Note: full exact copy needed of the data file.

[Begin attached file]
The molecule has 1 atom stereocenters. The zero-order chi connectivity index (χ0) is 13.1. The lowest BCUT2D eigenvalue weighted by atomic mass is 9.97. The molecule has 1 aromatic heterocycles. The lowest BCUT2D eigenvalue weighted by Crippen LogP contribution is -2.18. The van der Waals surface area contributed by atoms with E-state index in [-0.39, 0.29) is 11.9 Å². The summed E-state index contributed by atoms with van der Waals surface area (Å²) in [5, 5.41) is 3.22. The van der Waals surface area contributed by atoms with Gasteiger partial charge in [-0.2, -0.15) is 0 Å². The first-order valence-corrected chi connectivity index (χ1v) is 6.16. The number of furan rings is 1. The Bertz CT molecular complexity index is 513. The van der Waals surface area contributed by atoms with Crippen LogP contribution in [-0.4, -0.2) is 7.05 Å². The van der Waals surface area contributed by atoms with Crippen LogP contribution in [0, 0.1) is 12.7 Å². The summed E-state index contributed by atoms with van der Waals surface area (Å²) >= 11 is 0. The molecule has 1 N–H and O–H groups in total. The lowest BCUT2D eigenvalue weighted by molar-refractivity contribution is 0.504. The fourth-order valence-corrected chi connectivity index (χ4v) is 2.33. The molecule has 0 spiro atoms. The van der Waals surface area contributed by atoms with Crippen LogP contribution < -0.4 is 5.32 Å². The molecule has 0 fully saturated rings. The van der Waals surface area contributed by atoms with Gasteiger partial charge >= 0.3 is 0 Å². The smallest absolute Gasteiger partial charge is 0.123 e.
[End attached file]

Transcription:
The molecule has 1 atom stereocenters. The zero-order chi connectivity index (χ0) is 13.1. The lowest BCUT2D eigenvalue weighted by atomic mass is 9.97. The molecule has 1 aromatic heterocycles. The lowest BCUT2D eigenvalue weighted by Crippen LogP contribution is -2.18. The van der Waals surface area contributed by atoms with E-state index in [-0.39, 0.29) is 11.9 Å². The summed E-state index contributed by atoms with van der Waals surface area (Å²) in [5, 5.41) is 3.22. The van der Waals surface area contributed by atoms with Gasteiger partial charge in [-0.2, -0.15) is 0 Å². The first-order valence-corrected chi connectivity index (χ1v) is 6.16. The number of furan rings is 1. The Bertz CT molecular complexity index is 513. The van der Waals surface area contributed by atoms with Crippen LogP contribution in [-0.4, -0.2) is 7.05 Å². The van der Waals surface area contributed by atoms with Crippen LogP contribution in [0, 0.1) is 12.7 Å². The summed E-state index contributed by atoms with van der Waals surface area (Å²) >= 11 is 0. The molecule has 1 N–H and O–H groups in total. The lowest BCUT2D eigenvalue weighted by molar-refractivity contribution is 0.504. The fourth-order valence-corrected chi connectivity index (χ4v) is 2.33. The molecule has 0 spiro atoms. The van der Waals surface area contributed by atoms with Crippen LogP contribution < -0.4 is 5.32 Å². The molecule has 0 fully saturated rings. The van der Waals surface area contributed by atoms with Gasteiger partial charge >= 0.3 is 0 Å². The smallest absolute Gasteiger partial charge is 0.123 e.